Spotlight on the Nation's Highest Court ; Two New Books Home in on Supreme Court Justices, Past and Present, and How They Shape the Court They Serve

Article excerpt

David Souter, the famously reclusive Supreme Court justice, once warned that cameras would televise the most publicity shy branch of government's proceedings over his dead body. His fellow justices, however, appear more comfortable with public attention lately.

Most have sat down for television interviews and given public speeches in recent months. Chief Justice John G. Roberts Jr. has shown a particular willingness to lift the court's veil of mystery, releasing more same-day tape recordings of its oral arguments.

Authors of two new books on the court, journalist Jan Crawford Greenburg and law professor Jeffrey Rosen, have benefited from the court's greater openness - and so will their readers.

Greenburg, an ABC News legal reporter, interviewed nine justices for her book, Supreme Conflict: The Inside Story of the Struggle for Control of the United States Supreme Court, a close examination of the Supreme Court justices that explores how every justice appointed since Sandra Day O'Connor wound up on the court and how they've acted since they got there. (Only John Paul Stevens, appointed by President Gerald Ford, gets short shrift.)

She fills this meticulously reported and well-written book with rich detail not available in contemporary news accounts. Readers may feel as if they're in the room as the decisions are made since she seems to have interviewed every person involved in each nomination.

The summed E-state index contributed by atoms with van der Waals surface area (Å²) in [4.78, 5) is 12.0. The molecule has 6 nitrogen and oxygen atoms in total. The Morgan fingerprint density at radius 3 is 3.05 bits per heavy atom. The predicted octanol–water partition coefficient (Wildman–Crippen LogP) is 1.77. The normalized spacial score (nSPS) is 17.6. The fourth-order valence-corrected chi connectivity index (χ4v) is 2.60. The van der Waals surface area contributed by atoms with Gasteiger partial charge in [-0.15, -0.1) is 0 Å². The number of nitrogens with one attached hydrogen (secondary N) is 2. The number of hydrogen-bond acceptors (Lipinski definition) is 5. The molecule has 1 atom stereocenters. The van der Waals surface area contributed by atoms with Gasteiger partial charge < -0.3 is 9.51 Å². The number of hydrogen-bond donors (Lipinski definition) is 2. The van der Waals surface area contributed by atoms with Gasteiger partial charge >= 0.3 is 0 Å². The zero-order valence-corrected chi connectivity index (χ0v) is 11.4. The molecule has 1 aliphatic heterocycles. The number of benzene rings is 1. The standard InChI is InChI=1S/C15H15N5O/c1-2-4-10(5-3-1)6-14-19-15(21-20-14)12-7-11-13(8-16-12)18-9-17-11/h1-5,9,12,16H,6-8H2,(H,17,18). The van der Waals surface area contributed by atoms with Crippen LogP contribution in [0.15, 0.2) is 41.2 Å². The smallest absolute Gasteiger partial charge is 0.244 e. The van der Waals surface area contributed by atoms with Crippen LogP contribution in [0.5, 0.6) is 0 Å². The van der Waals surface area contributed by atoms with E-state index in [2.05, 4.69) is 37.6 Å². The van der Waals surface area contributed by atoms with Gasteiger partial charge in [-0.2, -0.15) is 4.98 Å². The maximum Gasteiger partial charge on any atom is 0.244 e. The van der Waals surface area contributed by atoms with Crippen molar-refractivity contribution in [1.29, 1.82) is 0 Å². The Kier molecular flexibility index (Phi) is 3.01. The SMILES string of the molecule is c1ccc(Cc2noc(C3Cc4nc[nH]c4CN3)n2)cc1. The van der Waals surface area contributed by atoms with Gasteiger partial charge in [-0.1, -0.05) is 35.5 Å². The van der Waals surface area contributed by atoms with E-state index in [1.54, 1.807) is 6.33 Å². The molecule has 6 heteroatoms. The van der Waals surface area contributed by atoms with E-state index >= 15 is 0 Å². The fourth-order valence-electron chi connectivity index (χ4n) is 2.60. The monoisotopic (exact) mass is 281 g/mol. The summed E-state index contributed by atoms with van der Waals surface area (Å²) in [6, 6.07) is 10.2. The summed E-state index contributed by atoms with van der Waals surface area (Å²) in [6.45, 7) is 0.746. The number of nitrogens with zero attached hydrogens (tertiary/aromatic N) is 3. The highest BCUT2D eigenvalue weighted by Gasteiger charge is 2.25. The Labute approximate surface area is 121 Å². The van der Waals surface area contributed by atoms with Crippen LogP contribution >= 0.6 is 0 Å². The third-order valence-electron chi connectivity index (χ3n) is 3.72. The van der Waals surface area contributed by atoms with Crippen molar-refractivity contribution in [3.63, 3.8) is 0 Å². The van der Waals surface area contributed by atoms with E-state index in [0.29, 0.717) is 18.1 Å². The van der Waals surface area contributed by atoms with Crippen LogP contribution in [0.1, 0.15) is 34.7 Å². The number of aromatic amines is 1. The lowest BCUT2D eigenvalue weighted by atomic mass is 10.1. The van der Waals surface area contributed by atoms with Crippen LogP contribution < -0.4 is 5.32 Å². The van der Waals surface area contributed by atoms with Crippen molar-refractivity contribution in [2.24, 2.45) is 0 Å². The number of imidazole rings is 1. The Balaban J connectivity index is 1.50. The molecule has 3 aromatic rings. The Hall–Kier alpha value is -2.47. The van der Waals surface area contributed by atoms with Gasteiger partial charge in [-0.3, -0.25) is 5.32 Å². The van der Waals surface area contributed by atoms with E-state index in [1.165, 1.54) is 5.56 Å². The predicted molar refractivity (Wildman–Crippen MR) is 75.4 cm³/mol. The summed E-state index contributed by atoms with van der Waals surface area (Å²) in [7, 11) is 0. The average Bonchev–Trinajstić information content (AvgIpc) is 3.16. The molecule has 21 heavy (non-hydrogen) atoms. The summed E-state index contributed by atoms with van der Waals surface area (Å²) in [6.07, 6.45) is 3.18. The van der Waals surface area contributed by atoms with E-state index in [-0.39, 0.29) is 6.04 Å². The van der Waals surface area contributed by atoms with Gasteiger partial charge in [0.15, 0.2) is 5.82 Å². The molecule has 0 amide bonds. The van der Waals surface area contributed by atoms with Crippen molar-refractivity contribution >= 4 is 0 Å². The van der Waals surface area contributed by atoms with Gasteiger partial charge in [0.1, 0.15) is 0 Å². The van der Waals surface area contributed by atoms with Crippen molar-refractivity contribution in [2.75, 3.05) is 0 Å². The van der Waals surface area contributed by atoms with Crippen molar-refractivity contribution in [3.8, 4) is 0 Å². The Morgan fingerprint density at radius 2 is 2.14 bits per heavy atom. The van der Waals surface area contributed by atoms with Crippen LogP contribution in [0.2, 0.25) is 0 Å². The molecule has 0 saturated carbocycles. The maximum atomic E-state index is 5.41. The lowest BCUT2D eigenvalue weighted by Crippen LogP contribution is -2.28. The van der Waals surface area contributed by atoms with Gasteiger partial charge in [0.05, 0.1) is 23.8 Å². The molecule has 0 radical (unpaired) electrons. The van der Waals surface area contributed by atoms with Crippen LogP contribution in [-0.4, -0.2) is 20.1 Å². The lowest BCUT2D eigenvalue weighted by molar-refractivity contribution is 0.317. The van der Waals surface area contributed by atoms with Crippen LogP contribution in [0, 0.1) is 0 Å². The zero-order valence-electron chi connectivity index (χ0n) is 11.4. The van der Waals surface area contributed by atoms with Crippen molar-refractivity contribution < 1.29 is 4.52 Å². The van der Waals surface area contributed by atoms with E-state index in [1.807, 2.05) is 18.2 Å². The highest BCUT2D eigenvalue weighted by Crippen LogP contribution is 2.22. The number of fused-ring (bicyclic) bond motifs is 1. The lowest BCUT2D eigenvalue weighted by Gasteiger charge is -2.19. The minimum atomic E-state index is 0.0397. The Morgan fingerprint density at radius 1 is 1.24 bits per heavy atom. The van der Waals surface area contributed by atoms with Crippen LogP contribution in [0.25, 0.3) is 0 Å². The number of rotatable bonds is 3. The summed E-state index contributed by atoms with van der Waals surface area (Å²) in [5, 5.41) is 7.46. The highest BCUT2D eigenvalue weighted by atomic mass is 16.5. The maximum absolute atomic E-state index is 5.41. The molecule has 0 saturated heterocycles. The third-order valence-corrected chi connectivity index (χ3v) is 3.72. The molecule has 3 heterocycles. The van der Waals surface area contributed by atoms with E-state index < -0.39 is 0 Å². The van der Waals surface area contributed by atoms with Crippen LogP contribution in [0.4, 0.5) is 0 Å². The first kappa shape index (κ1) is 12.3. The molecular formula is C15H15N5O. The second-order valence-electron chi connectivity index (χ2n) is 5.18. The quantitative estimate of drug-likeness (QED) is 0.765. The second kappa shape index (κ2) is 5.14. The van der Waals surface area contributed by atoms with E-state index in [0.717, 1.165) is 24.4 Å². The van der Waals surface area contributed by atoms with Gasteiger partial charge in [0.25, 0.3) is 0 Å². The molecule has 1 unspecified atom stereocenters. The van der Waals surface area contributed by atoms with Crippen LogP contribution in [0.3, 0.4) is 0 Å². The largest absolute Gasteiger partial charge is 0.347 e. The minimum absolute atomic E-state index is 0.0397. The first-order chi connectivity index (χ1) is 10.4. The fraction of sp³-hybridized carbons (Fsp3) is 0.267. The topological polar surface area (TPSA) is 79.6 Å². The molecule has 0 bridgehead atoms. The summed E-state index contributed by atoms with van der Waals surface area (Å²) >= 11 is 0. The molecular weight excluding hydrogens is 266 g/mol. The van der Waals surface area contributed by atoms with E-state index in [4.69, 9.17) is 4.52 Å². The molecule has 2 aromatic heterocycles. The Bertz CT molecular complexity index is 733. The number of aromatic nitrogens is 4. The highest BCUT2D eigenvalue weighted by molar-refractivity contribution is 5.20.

Greenburg scooped up every last detail of the nominations - down to the instant messages Justice Samuel A. Alito Jr.'s children exchanged on their computers after a White House official called looking for their dad.

You can hear conservatives self-flagellate themselves over the selection of Souter and Anthony Kennedy, source of the most disappointment among conservatives since President Eisenhower picked liberals Earl Warren and William J. Brennan Jr. in the 1950s.

Her book is generally sympathetic to conservatives and their worldview. Greenburg argues that Justice Clarence Thomas is wrongly caricatured as fellow conservative Antonin Scalia's puppet on the court. Instead, Greenburg suggests that it was often Thomas who won over Scalia to his side when he joined the court.

Kennedy is the one who comes off looking worst in this book. She skewers his indecision, "aura of pomposity," and what she views as absurd angling for the position of chief justice.

Greenburg offers particularly fresh insights about the two most recent selections. She explains why Sandra Day O'Connor surprised everyone by announcing her retirement in 2005 while William Rehnquist, the terminally ill chief justice, stayed on the court.

Greenburg suggests that Rehnquist essentially forced O'Connor, a close friend since their days together at Stanford Law School, off the court by saying he wanted to stay for another year and didn't want to have two vacancies in a single year. …


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